Despite some incremental and largely cosmetic victories, Hollywood is a hostile place for women, particularly women of color. Here’s one recent example: According to the Hollywood Reporter, Crazy Rich Asians co-screenwriter Adele Lim left the forthcoming sequel when she found she was making nearly eight to 10 times less than her fellow co-writer, Peter Chiarelli, a white man.
This browser does not support the video element.
Chiarelli was initially hired to adapt Kevin Kwan’s 2013 novel Crazy Rich Asians into a screenplay for the original film, and Lim was later hired to cowrite by director Jon M Chu. When she eventually walked out on the sequel last fall, Color Force, the studio behind the project, subsequently spent “about five months fielding other writers of Asian descent for the job,” according to The Hollywood Reporter. That behavior seems to illustrate the way Lim was tokenized by the studio—though THR reports that Chu tried to keep her on, the pair were not equals from the jump—and judging by the pay discrepancy, she was treated like one.
A source told THR that “Warner Bros.’ starting offers were $800,000 to $1 million for Chiarelli and $110,000-plus for Lim,” and added that those numbers were “industry-standard established ranges based on experience and that making an exception would set a troubling precedent in the business.” Naturally, Lim walked away, and a few months later Chiarelli offered her half of his salary to reach some semblance of parity. She still said no, and now she’s my fucking hero.
“Being evaluated that way can’t help but make you feel that is how they view my contributions,” Lim told the Hollywood Reporter, “Pete has been nothing but incredibly gracious, but what I make shouldn’t be dependent on the generosity of the white-guy writer. If I couldn’t get pay equity after CRA, I can’t imagine what it would be like for anyone else, given that the standard for how much you’re worth is having established quotes from previous movies, which women of color would never have been [hired for]. There’s no realistic way to achieve true equity that way.”
It’s perhaps ironic that Lim’s story broke on the day San Diego State University’s Center for the Study of Women in Television and Film published their 22nd annual Boxed In 2018-19: Women On Screen and Behind the Scenes in Television report, whose findings some publications have championed as proof that women have reached “historic highs” “both on and off screen” in the last year. In reality, participation numbers never tell the full story. The study notes that 45 percent of all speaking characters across comedies, dramas, and reality shows on broadcast, cable, and streaming were women—up from 40 percent in 2017-2018—and that 31 percent of all creators, directors, writers, executive producers, producers, editors, and directors of photography in television were women, up from 28 percent in 2016-2017. And sure, those numbers may look like progress on paper, but the majority of those gains have been disproportionately enjoyed by white women. In fact, for black women and Latinas, there was actually a decline in behind-the-scenes roles: White women made up 70 percent of those figures (up 3 percent from past years), 17 percent were black women (down 2 percent from the previous survey), 7 percent Asian (up 1 percent), and 6 percent Latina (down 1 percent).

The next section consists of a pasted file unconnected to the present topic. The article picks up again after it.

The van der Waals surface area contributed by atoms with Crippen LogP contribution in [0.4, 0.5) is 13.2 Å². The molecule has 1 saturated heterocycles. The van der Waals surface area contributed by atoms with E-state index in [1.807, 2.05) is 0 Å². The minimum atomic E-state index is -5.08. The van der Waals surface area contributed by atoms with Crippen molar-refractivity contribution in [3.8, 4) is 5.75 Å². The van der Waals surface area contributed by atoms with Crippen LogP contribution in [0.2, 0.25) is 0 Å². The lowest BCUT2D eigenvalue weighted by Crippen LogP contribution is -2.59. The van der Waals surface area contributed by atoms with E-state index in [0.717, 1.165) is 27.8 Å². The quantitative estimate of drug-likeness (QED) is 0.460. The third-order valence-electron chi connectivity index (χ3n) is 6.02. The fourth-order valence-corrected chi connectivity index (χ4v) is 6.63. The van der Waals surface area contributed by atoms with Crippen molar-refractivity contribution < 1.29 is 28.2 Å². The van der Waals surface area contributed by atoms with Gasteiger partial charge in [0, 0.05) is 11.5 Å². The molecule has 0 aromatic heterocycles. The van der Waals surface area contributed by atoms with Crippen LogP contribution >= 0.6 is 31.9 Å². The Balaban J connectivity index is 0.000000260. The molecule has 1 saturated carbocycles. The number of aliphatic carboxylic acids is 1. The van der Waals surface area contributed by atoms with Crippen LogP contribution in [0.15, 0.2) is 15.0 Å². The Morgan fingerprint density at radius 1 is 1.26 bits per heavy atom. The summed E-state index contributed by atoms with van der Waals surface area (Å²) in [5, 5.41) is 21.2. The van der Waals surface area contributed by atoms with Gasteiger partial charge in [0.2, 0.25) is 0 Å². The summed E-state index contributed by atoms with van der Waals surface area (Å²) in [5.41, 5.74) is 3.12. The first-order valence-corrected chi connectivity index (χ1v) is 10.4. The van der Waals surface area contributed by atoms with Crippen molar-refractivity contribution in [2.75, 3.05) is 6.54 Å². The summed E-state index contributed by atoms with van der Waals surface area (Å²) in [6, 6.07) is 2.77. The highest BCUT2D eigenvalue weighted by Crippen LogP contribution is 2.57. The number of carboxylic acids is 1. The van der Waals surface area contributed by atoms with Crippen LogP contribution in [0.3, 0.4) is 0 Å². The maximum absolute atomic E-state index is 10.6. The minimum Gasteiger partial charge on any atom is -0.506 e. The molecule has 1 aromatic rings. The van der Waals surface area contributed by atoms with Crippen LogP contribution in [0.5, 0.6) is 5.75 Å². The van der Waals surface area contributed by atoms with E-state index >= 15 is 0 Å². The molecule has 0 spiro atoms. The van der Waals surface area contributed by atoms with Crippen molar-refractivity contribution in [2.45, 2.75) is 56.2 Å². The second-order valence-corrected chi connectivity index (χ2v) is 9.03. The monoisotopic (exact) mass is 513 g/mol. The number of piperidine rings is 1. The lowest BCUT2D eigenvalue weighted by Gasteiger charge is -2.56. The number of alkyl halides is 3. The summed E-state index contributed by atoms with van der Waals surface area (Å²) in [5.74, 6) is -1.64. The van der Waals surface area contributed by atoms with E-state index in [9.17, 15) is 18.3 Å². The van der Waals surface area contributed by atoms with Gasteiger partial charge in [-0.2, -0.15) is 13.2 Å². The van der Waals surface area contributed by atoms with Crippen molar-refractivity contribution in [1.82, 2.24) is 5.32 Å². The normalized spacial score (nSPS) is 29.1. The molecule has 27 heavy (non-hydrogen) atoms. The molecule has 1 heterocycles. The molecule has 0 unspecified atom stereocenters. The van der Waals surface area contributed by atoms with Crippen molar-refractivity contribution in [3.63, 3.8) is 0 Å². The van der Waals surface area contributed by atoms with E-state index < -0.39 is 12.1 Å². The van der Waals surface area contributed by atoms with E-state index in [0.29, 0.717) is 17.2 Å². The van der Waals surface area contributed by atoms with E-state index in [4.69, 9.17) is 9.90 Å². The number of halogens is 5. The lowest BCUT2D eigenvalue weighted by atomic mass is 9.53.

While that report doesn’t delve into gender pay discrepancy specifically, it does show that while things may seem like they are improving in Hollywood—say, the success of Crazy Rich Asians, which opened at No. 1 in the box office and ranked in nearly $238.5 million global gross—there’s still so much more work to be done.
Senior Writer, Jezebel. My debut book, LARGER THAN LIFE: A History of Boy Bands, is out now.